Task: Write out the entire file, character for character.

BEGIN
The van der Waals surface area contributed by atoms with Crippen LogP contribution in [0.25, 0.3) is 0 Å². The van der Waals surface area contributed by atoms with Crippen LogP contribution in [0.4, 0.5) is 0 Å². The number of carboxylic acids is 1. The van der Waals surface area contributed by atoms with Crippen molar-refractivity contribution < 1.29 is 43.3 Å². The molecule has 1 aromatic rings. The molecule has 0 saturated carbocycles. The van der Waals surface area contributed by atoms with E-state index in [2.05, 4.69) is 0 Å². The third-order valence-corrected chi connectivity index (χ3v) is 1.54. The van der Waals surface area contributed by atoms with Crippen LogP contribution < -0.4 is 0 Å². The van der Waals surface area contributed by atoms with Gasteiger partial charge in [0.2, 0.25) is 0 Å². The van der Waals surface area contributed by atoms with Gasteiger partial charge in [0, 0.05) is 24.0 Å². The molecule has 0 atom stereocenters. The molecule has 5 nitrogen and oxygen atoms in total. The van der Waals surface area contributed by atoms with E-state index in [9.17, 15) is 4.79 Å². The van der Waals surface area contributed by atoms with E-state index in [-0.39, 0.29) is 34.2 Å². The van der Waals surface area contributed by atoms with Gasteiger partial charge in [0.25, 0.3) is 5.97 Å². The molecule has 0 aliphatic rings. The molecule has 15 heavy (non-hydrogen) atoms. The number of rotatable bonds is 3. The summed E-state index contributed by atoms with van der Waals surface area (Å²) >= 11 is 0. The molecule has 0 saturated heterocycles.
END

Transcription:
The van der Waals surface area contributed by atoms with Crippen LogP contribution in [0.25, 0.3) is 0 Å². The van der Waals surface area contributed by atoms with Crippen LogP contribution in [0.4, 0.5) is 0 Å². The number of carboxylic acids is 1. The van der Waals surface area contributed by atoms with Crippen molar-refractivity contribution < 1.29 is 43.3 Å². The molecule has 1 aromatic rings. The molecule has 0 saturated carbocycles. The van der Waals surface area contributed by atoms with E-state index in [2.05, 4.69) is 0 Å². The third-order valence-corrected chi connectivity index (χ3v) is 1.54. The van der Waals surface area contributed by atoms with Crippen LogP contribution < -0.4 is 0 Å². The van der Waals surface area contributed by atoms with Gasteiger partial charge in [0.2, 0.25) is 0 Å². The van der Waals surface area contributed by atoms with Gasteiger partial charge in [0, 0.05) is 24.0 Å². The molecule has 0 atom stereocenters. The molecule has 5 nitrogen and oxygen atoms in total. The van der Waals surface area contributed by atoms with E-state index in [9.17, 15) is 4.79 Å². The van der Waals surface area contributed by atoms with E-state index in [-0.39, 0.29) is 34.2 Å². The van der Waals surface area contributed by atoms with Gasteiger partial charge in [0.25, 0.3) is 5.97 Å². The molecule has 0 aliphatic rings. The molecule has 15 heavy (non-hydrogen) atoms. The number of rotatable bonds is 3. The summed E-state index contributed by atoms with van der Waals surface area (Å²) >= 11 is 0. The molecule has 0 saturated heterocycles.